Expert assessments of retrofitting coal-fired power plants with carbon dioxide capture technologies

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Carbon dioxide capture and storage is an emerging set of technologies that can contribute to significant reductions in CO2 emissions. However, a substantial amount of uncertainty belies the technical and economic feasibility of capturing CO2 at commercial scale. This study explores the uncertainties associated with carbon dioxide capture technologies, with a specific focus on retrofitting existing coal-fired power plants. 13 respondents with expertise in post-combustion and oxy-fuel combustion capture systems responded to an extensive questionnaire and provided their opinions on present status and future expected performance and costs for amine-based systems, chilled ammonia process, and oxy-combustion.
Expert elicitation, a formal protocol for obtaining probabilistic judgments on a subject with insufficient data, was the primary method used to establish best estimates and 95% confidence limits of the energy penalties associated with the technologies under focus. Additionally, this paper presents observations based on the aggregated responses for technology maturity, ideal plant characteristics for early adopters, and the extent to which R&D and deployment incentives will impact costs. The results show a general consensus that amine-based systems are closer to commercial application, but potential for improving performance and lowering costs is limited; chilled ammonia and oxy-combustion contain greater potential for cost reductions, but not without greater uncertainty in regard to scale and technical feasibility. A cost model using expert estimates of expected energy penalties was developed to establish 2030 projections of CO2 capturecosts for amine-based systems. Results from the model indicate that under the reference case(current trends in RD&D), the energy penalty reduction equates to an 11% decrease in annual energycosts. In the best case scenario(best results under an enhanced RD&D policy), the annual energy savings are 29% and the CO2capturecost decreases 16% from $55(in the reference case)to $46per ton of CO2(2006 dollars).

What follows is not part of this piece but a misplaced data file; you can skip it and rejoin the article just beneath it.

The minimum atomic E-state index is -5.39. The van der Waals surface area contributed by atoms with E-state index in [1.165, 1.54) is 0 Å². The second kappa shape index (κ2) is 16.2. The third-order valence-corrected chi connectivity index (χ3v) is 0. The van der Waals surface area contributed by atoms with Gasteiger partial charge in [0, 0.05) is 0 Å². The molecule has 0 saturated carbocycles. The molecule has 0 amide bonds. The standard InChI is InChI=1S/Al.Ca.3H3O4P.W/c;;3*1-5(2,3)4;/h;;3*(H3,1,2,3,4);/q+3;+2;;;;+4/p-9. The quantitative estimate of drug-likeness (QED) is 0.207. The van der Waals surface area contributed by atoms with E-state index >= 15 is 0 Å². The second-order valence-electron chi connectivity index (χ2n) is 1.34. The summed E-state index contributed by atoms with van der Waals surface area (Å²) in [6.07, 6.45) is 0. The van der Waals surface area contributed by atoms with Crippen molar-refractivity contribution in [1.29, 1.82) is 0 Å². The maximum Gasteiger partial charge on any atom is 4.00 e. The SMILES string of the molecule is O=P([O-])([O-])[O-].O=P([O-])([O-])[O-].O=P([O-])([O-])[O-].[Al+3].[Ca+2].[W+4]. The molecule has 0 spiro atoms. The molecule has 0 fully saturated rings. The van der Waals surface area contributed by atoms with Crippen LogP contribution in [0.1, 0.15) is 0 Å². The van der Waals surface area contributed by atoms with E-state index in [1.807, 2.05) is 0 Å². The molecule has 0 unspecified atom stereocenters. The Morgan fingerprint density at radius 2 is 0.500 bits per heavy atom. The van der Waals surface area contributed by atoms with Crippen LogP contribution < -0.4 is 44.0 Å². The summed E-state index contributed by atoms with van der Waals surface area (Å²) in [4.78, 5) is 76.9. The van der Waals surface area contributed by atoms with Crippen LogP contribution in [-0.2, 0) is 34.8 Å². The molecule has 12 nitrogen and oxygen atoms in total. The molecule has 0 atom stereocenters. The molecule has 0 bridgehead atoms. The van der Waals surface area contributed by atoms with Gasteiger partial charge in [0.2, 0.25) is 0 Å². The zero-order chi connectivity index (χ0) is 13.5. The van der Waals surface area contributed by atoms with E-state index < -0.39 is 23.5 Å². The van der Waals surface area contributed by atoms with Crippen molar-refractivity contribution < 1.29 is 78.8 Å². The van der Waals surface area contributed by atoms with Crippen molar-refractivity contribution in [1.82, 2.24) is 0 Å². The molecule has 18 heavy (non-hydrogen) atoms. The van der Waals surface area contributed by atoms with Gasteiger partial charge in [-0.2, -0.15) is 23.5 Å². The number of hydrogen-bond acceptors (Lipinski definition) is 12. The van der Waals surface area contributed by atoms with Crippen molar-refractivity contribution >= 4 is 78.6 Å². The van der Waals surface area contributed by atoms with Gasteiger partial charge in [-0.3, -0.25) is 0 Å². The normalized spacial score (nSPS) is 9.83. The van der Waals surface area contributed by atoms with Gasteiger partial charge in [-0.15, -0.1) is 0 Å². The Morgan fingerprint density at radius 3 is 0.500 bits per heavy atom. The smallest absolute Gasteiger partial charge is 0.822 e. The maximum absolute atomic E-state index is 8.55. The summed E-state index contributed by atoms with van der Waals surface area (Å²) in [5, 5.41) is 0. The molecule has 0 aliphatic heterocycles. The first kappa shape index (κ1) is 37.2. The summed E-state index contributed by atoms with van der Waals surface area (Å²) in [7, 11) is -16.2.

Chung, Timothy S. (2009). Expert assessments of retrofitting coal-fired power plants with carbon dioxide capture technologies. Master's project, Duke University. Retrieved from

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